Thousands of riders turned out on Saturday as the third annual Pedal on Parliament once again saw cyclists take the case for safer facilities to the Scottish Parliament in Holyrood.
Even transport minister Keith Brown got on his bike for the ride, joining a throng of parents, children and riders of all types, with organisers estimating total numbers exceeded the 4,000 turnout of last year’s event.
At Holyrood, children played a key role, with the speeches opened by Kyle Thomas (11), Daniel Brennan (8) and Katharine Dorman (7). Kyle said: “I believe cycling is the future for Scotland. Cycling down the high street I thought to myself that this is how cycling should be, there wasn’t a single car on the road but lots of cyclists as it should be.”
Daniel said: “I’d love to be able to go for a bike ride without going in the car to cycle with my family. It would be great if Scotland was like Amsterdam where everyone can cycle with their friends.”
Katharine said “Let’s make Scotland a cycle friendly country!”
Lynne McNicoll, stepmother of Andrew McNicoll, killed cycling to work in Edinburgh in 2012, said: “I was at the first Pedal on Parliament and to see so many more people attending today is just fantastic. The children have said it all for us – but I’m here because I don’t want anyone else to feel the way we feel every day since Andrew was killed on his bike.” She urged everyone who attended to talk to their MSPs and get their support.
Replying for the government, Keith Brown said: “We have to educate our children if we’re to make the network safe for children and their parents. We’re unapologetic about investing in education but it’s not the only thing to be done – we’re investing in safer routes to schools. We are making progress on infrastructure with more than £32 million spent on infrastructure. It will take time for Scotland to become as safe as Amsterdam. We have to change driver behaviour as well. We need to have the same attitudes as Scandinavian countries aiming towards zero deaths.'
For the Greens, Alison Johnstone said, “This is a growing movement – and it strikes me every year that this is not a niche activity – everyone is here, young and old, fit and not so fit. Cycling will help us cut congestion, improve our woeful health record – it’s a solution to all the challenges we face. We shouldn’t have to pedal on parliament – investing in cycling is just common sense. I will come here every year until we see the situation in Scotland change for the better.”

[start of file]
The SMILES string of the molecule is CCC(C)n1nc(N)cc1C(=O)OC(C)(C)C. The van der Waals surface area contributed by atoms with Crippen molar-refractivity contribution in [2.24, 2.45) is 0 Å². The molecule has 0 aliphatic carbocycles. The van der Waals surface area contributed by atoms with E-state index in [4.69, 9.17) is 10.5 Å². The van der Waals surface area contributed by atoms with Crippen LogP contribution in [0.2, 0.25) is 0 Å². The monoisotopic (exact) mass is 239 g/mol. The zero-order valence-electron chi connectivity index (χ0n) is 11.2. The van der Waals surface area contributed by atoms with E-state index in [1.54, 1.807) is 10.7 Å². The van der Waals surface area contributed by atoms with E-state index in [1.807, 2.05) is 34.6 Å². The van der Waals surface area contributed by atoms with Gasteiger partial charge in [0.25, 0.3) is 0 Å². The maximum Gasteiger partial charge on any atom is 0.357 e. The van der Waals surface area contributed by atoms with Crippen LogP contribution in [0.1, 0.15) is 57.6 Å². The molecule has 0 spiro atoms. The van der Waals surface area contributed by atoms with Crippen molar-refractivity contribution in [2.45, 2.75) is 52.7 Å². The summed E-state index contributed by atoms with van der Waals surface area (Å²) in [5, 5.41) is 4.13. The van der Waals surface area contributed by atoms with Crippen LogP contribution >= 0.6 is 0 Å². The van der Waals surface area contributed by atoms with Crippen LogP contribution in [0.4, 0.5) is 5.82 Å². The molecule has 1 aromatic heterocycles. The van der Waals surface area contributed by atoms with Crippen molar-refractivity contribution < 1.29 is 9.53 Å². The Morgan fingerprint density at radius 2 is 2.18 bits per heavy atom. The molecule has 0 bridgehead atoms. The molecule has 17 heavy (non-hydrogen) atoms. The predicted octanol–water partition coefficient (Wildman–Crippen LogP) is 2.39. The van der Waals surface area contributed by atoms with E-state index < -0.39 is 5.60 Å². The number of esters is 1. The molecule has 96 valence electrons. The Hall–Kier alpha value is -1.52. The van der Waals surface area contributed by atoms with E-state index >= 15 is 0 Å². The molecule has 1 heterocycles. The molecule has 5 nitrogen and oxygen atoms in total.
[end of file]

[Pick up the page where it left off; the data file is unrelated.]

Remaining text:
Here's a short video of Ms Johnstone's speech:
Lib Dem Willie Rennie said: “As I was cycling up Queensferry Road on my bike I could not think of any more thrilling experiences – but it’s not an experience I’d like my son to share. We need to invest so much more in active transport this year and every year from now on.”
Labour's Claudia Beamish said: “I’m a rural cyclist who’s experienced how terrifying urban cycling can be. I have to keep getting off and walking – this situation needs to change. We need transformational change. I will push strict liability with my party. I want to emphasise that it’s about how the infrastructure is designed but segregated tracks along busy roads – it shouldn’t just be lines on the roads. It’s about a good quality of life for the whole of Scotland urban and and rural.”
Edinburgh councillor Cameron Rose, Conservative, said: “There is a lot to be done, but we need to celebrate what has already been done, but London’s investment is more than double Scotland’s per head. We need to move on, step by step until Scotland is a good place for cycling.”
Chris Oliver from Road Share said: “Presumed liability is a big ask but we need to protect the vulnerable road users, not just cyclists but pedestrians. Please look at what we’re asking for and support our campaign.”
Our official grumpy Northerner, John has been riding bikes for over 30 years since discovering as an uncoordinated teen that a sport could be fun if it didn't require you to catch a ball or get in the way of a hulking prop forward.
Road touring was followed by mountain biking and a career racing in the mud that was as brief as it was unsuccessful.
Somewhere along the line came the discovery that he could string a few words together, followed by the even more remarkable discovery that people were mug enough to pay for this rather than expecting him to do an honest day's work. He's pretty certain he's worked for even more bike publications than Mat Brett.
The inevitable 30-something MAMIL transition saw him shift to skinny tyres and these days he lives in Cambridge where the lack of hills is more than made up for by the headwinds.